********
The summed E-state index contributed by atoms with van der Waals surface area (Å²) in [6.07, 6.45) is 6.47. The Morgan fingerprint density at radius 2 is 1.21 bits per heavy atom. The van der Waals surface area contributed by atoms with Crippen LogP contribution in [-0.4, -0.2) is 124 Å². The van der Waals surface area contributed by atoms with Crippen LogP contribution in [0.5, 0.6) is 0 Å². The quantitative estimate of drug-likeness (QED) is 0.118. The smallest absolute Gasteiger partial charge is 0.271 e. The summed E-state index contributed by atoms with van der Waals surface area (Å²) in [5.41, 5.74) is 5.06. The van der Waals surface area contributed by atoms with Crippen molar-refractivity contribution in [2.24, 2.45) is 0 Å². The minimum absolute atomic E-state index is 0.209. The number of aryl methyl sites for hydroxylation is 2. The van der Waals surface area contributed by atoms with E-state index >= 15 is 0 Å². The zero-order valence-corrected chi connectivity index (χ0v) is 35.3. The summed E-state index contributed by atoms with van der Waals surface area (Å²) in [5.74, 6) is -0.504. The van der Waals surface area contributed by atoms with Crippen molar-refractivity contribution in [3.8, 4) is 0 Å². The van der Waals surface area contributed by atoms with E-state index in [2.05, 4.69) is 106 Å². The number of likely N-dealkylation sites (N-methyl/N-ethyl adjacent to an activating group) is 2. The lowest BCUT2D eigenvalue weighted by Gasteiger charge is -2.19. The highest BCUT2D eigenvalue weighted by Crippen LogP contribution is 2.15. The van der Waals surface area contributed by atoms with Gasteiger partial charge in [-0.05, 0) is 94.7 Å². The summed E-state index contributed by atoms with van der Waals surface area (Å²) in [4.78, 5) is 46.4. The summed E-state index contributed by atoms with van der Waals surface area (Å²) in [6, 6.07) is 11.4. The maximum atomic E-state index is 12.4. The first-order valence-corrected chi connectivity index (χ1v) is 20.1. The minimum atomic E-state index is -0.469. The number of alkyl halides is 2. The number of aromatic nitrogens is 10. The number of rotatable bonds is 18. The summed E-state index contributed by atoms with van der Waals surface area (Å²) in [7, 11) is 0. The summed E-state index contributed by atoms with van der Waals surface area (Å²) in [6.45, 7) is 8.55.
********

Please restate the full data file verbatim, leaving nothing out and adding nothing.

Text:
The summed E-state index contributed by atoms with van der Waals surface area (Å²) in [6.07, 6.45) is 6.47. The Morgan fingerprint density at radius 2 is 1.21 bits per heavy atom. The van der Waals surface area contributed by atoms with Crippen LogP contribution in [-0.4, -0.2) is 124 Å². The van der Waals surface area contributed by atoms with Crippen LogP contribution in [0.5, 0.6) is 0 Å². The quantitative estimate of drug-likeness (QED) is 0.118. The smallest absolute Gasteiger partial charge is 0.271 e. The summed E-state index contributed by atoms with van der Waals surface area (Å²) in [5.41, 5.74) is 5.06. The van der Waals surface area contributed by atoms with Crippen molar-refractivity contribution in [2.24, 2.45) is 0 Å². The minimum absolute atomic E-state index is 0.209. The number of aryl methyl sites for hydroxylation is 2. The van der Waals surface area contributed by atoms with E-state index >= 15 is 0 Å². The zero-order valence-corrected chi connectivity index (χ0v) is 35.3. The summed E-state index contributed by atoms with van der Waals surface area (Å²) in [5.74, 6) is -0.504. The van der Waals surface area contributed by atoms with Crippen molar-refractivity contribution in [3.8, 4) is 0 Å². The van der Waals surface area contributed by atoms with E-state index in [2.05, 4.69) is 106 Å². The number of likely N-dealkylation sites (N-methyl/N-ethyl adjacent to an activating group) is 2. The lowest BCUT2D eigenvalue weighted by Gasteiger charge is -2.19. The highest BCUT2D eigenvalue weighted by Crippen LogP contribution is 2.15. The van der Waals surface area contributed by atoms with Gasteiger partial charge in [-0.05, 0) is 94.7 Å². The summed E-state index contributed by atoms with van der Waals surface area (Å²) in [4.78, 5) is 46.4. The summed E-state index contributed by atoms with van der Waals surface area (Å²) in [6, 6.07) is 11.4. The maximum atomic E-state index is 12.4. The first-order valence-corrected chi connectivity index (χ1v) is 20.1. The minimum atomic E-state index is -0.469. The number of alkyl halides is 2. The number of aromatic nitrogens is 10. The number of rotatable bonds is 18. The summed E-state index contributed by atoms with van der Waals surface area (Å²) in [7, 11) is 0. The summed E-state index contributed by atoms with van der Waals surface area (Å²) in [6.45, 7) is 8.55.